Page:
On the eastern wall of the western most pump house on the north side of the Central Park Reservoir is a Barn Swallow nest. There are four young. It's a nice nest to watch, since it is fairly exposed.
This year has been disappointing for Red-tailed Hawks in southern Manhattan. Although it most likely fledged, I can't find the fledgling from the West End Avenue/72nd Street Nest. This leaves us only with a few fledglings to watch above 110th Street.
Since it's a hike to see the fledglings uptown, I've been spending time this last few weeks looking at other species that nest in the city. There are lots of youngsters around. These pictures are of and Eastern Kingbird family who were near the pier at Turtle Pond. The snack was a dragonfly.
Between rain showers, I visited the Warbling Vireo Nest and tired taking some slow motion video. It didn't quite work out in the low light but you can see some feedings. The nestlings are much more visible now.
The Warbling Vireo nest I've been watching in Central Park has now hatched. If you watch closely at the video, you'll see that when the parents feed the chicks, the chicks sometimes turn around and give back to the parents a fecal sack. I guess what goes in, must at some point come back out.
The Warbling Vireo nest in The Ramble of Central Park is in use now. I captured video and audio this afternoon of what is most likely the male on the nest. Lovely singing!
The spring migration is winding down but there are still some fun birds to be found in the park, including this Yellow-billed Cuckoo in the northern end of Central Park.
On my last Linnaean Society of New York Central Park walk of the spring 2019 season, one of the stops was Warbling Vireo nest. It is in a tree about 100 feet east of the Maintenance Building in the Ramble. It looks like it was getting finishing before being used this year.
Thanks to Tod Winston and his Audubon New York City bird walk group, many birders got to hear and see a Golden-winged Warbler on Tuesday.
An Indigo Bunting was at the Evodia Field Feeders in the Ramble of Central Park today and yesterday. Usually a tough bird to find in the park, this one was easy to watch as it ate bird seed from a feeder.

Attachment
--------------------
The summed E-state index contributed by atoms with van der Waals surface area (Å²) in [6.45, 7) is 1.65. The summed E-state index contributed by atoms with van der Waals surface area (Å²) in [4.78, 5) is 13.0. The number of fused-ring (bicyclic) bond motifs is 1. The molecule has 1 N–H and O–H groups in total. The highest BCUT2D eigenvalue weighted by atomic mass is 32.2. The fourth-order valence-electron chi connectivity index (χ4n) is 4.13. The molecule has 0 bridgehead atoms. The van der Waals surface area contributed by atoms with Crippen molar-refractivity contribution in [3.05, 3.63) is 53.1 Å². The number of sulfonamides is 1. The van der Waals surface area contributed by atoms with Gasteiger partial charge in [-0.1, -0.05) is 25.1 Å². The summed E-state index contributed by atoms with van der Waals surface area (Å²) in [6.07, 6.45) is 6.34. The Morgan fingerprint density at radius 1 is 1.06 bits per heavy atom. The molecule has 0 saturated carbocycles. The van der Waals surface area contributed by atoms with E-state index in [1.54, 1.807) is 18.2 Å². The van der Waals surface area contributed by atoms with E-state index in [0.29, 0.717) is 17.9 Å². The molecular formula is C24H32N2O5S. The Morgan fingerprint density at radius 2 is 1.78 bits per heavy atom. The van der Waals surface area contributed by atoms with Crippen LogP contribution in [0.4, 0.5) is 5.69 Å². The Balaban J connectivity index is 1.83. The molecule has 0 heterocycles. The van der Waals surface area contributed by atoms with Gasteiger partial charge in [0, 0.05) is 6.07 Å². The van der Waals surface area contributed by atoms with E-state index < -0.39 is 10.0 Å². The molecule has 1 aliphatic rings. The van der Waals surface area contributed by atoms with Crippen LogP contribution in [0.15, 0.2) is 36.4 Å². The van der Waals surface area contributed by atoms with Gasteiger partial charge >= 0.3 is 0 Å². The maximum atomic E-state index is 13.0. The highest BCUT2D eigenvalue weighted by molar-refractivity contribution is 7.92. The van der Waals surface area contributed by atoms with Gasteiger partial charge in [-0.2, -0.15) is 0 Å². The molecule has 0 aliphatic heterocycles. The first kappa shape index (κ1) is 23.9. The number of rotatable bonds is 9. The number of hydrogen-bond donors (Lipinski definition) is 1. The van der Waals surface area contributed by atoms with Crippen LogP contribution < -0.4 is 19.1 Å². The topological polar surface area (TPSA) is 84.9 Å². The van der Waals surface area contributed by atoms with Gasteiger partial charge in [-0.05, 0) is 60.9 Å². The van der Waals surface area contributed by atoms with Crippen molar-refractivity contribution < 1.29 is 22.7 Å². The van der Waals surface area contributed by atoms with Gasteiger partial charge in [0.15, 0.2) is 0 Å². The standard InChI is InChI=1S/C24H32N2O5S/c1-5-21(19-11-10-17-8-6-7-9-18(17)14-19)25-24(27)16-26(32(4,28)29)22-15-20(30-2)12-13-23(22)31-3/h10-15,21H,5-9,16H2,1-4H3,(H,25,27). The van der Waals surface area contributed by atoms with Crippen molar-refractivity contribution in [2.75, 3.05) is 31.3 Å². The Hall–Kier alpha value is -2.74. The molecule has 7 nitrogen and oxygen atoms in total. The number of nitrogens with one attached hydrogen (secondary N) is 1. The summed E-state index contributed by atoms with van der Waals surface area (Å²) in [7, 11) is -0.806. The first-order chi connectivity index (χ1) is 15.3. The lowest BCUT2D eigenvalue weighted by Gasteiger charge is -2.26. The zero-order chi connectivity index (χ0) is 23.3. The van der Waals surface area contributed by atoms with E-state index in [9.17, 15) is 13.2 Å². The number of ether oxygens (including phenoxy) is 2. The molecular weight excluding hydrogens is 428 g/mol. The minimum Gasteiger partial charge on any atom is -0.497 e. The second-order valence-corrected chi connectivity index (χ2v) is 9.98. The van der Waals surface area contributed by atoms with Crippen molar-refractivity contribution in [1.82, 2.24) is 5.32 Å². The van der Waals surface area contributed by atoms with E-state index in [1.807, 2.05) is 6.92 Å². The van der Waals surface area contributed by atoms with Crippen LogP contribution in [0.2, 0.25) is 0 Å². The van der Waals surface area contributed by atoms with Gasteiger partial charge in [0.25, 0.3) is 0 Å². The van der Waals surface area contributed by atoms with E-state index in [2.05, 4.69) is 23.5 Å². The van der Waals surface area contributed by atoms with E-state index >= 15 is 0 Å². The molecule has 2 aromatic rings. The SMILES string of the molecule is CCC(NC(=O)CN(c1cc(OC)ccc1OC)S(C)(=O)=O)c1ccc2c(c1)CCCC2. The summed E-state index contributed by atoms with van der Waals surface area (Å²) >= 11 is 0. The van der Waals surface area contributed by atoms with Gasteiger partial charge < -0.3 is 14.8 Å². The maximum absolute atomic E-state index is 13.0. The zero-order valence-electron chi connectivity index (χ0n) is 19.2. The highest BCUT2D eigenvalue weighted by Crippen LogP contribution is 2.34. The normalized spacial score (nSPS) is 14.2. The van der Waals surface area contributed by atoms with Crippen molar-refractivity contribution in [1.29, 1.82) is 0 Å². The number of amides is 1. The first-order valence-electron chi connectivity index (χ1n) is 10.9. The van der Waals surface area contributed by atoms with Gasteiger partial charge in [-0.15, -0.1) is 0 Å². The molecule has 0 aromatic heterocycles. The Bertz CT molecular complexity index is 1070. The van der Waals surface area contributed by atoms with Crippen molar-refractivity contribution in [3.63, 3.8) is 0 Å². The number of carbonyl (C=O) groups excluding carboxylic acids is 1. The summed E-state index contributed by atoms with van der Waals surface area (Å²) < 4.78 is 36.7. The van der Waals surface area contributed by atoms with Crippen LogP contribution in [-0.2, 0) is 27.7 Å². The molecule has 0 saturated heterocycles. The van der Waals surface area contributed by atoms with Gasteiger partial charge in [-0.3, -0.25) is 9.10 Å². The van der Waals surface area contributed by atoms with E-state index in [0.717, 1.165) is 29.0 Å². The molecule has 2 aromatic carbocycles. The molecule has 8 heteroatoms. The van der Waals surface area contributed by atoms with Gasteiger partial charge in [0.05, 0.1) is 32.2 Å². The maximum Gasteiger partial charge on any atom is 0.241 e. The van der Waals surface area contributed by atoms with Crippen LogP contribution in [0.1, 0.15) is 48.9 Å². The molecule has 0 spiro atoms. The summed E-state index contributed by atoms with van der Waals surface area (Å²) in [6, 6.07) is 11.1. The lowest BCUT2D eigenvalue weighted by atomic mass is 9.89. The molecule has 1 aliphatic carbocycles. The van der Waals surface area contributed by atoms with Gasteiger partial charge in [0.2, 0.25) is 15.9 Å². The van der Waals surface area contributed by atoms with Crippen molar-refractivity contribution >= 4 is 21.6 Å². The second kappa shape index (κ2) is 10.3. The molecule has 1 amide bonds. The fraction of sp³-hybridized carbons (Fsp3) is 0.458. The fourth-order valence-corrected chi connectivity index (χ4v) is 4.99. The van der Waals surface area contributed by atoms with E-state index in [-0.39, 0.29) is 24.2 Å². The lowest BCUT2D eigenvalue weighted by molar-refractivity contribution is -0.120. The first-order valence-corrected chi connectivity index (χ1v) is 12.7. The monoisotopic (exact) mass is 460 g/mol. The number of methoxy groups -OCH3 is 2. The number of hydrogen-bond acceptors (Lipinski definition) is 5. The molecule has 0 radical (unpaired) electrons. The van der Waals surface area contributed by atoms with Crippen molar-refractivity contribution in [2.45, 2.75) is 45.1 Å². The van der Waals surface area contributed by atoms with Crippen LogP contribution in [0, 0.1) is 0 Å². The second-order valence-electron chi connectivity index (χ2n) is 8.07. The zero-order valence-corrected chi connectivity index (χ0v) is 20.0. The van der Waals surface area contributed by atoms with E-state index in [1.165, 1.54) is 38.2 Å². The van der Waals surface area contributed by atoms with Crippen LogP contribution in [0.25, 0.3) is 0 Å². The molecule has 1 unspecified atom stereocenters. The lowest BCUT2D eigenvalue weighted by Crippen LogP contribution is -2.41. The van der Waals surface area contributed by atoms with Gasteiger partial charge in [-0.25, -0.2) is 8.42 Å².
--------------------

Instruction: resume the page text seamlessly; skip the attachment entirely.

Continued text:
Joe DiCostanzo identified a White-winged Dove at the Evodia Feeders of Central Park this afternoon among a group of Mourning Doves. The bird is usually seen in the far south. While it is seen along the Northeast Coast up through Maine and into Canada on rare occasions, it may be the first recorded sighting for Manhattan. Great birding Joe!
My visit to Central Park on Wednesday yielded some interesting birds.
- I photographed the leucistic (a condition in which there is partial loss of pigmentation in an animal resulting in white, pale, or patchy coloration of the skin, hair, feathers, scales or cuticle, but not the eyes) Common Grackle that has been well documented and visits the bird feeders in the Ramble daily.
- Watched the Rusty Blackbird in The Loch in the northern end of the park.
- Photographed a neck banded Canada Goose at The Pond, numbered Y3T4, with white letters on orange. Looking at my photographs, I discovered it was with another banded goose, X3A9. I've reported the band numbers, so I should hear back in a few weeks as to where these birds were banded, and possibly why.
Update: A Facebook reader commented that I might have best used the term Piebald rather than Leucistic for the Common Grackle. Here's an interesting link about when to use each, from The Spruce: Bird Leucism.